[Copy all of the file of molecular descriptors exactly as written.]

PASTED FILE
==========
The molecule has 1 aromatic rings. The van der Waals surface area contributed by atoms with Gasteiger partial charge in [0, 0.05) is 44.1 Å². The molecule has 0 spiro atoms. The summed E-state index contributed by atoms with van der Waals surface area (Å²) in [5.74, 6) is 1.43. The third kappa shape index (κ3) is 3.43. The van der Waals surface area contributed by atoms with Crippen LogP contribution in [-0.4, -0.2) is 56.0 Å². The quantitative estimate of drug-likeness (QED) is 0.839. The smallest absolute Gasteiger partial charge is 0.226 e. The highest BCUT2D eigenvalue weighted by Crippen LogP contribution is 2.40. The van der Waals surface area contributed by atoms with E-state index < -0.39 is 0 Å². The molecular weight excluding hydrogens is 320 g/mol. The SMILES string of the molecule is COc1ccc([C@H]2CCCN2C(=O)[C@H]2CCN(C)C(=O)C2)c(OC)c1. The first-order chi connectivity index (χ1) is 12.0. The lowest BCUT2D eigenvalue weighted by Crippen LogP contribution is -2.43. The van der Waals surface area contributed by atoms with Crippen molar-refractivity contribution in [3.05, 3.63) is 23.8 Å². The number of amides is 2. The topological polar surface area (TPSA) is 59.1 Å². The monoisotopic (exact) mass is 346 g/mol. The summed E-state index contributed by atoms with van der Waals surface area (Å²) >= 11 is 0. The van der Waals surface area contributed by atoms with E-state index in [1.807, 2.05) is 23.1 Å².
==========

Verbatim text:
The molecule has 1 aromatic rings. The van der Waals surface area contributed by atoms with Gasteiger partial charge in [0, 0.05) is 44.1 Å². The molecule has 0 spiro atoms. The summed E-state index contributed by atoms with van der Waals surface area (Å²) in [5.74, 6) is 1.43. The third kappa shape index (κ3) is 3.43. The van der Waals surface area contributed by atoms with Crippen LogP contribution in [-0.4, -0.2) is 56.0 Å². The quantitative estimate of drug-likeness (QED) is 0.839. The smallest absolute Gasteiger partial charge is 0.226 e. The highest BCUT2D eigenvalue weighted by Crippen LogP contribution is 2.40. The van der Waals surface area contributed by atoms with E-state index < -0.39 is 0 Å². The molecular weight excluding hydrogens is 320 g/mol. The SMILES string of the molecule is COc1ccc([C@H]2CCCN2C(=O)[C@H]2CCN(C)C(=O)C2)c(OC)c1. The first-order chi connectivity index (χ1) is 12.0. The lowest BCUT2D eigenvalue weighted by Crippen LogP contribution is -2.43. The van der Waals surface area contributed by atoms with Crippen molar-refractivity contribution in [3.05, 3.63) is 23.8 Å². The number of amides is 2. The topological polar surface area (TPSA) is 59.1 Å². The monoisotopic (exact) mass is 346 g/mol. The summed E-state index contributed by atoms with van der Waals surface area (Å²) >= 11 is 0. The van der Waals surface area contributed by atoms with E-state index in [1.807, 2.05) is 23.1 Å².